LONDON, July 18, 2017 /PRNewswire/ --
After several years of surplus, the refined lead market is moving into deficit this year, driven largely by shortfalls in primary raw material availability. The global concentrates deficit has already started to bite, with miners able to successfully negotiate a substantial decrease in contract TCs for 2017.
Market deficits bring renewed interest in mine projects but the pipeline of lead mine projects outside China looks thin for the next few years. Most sizeable greenfield projects in the pipeline are not far enough progressed for their development to be accelerated to fill the emerging deficit, but we can see additional production coming on stream from potential redevelopments and reactivations.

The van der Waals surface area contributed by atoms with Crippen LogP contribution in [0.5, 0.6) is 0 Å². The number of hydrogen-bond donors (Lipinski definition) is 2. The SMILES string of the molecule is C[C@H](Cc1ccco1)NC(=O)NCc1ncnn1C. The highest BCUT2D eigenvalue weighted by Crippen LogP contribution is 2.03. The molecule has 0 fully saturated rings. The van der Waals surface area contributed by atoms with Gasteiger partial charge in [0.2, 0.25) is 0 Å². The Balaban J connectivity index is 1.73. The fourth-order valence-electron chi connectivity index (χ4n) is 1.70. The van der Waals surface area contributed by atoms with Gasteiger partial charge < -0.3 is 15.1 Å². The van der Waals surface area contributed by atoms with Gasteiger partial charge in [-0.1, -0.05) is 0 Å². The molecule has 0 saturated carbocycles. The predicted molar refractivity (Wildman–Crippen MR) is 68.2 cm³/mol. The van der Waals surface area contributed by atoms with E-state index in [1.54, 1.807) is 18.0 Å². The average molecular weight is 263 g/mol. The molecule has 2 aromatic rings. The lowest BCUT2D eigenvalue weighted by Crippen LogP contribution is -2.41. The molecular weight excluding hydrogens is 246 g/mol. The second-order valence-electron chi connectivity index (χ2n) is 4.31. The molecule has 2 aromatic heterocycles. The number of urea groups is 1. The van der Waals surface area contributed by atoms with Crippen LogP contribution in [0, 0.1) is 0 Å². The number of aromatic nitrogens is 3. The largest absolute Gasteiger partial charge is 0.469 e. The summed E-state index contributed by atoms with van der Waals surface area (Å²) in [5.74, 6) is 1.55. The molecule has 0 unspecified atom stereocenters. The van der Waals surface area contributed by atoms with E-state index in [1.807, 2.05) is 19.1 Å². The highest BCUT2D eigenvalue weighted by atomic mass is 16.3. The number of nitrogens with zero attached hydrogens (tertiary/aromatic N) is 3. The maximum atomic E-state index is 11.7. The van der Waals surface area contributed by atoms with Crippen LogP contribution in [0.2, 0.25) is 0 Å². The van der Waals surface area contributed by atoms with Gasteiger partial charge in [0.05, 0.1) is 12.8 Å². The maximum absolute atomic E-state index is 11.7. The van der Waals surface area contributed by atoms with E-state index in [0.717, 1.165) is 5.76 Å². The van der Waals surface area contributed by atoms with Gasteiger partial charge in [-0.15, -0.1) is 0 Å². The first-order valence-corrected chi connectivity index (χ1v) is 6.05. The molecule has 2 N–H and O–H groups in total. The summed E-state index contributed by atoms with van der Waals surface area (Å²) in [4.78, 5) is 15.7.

Attention turning to projects as market deficits loom
After several years of surplus, the refined lead market is moving into deficit this year, driven mainly by shortfalls in primary, rather than secondary, raw material availability. The market moved into a statistical deficit since the final quarter of 2016, although stocks remain sufficient to cover shortfalls in the immediate future. Nevertheless, the global concentrates deficit has already started to bite, with miners able to successfully negotiate a substantial decrease in contract TCs for 2017, and Korea Zinc trimming refined lead production at its Onsan plant in South Korea after a big increase last year. With deficits looming, upward pressure on prices is expected to return later this year, and with it renewed interest in mine projects. However, the majority of lead production is as a by-product of zinc or silver, and development decisions depend more on the prices for its co-products than for lead. This said, the outlook for zinc is currently also positive.
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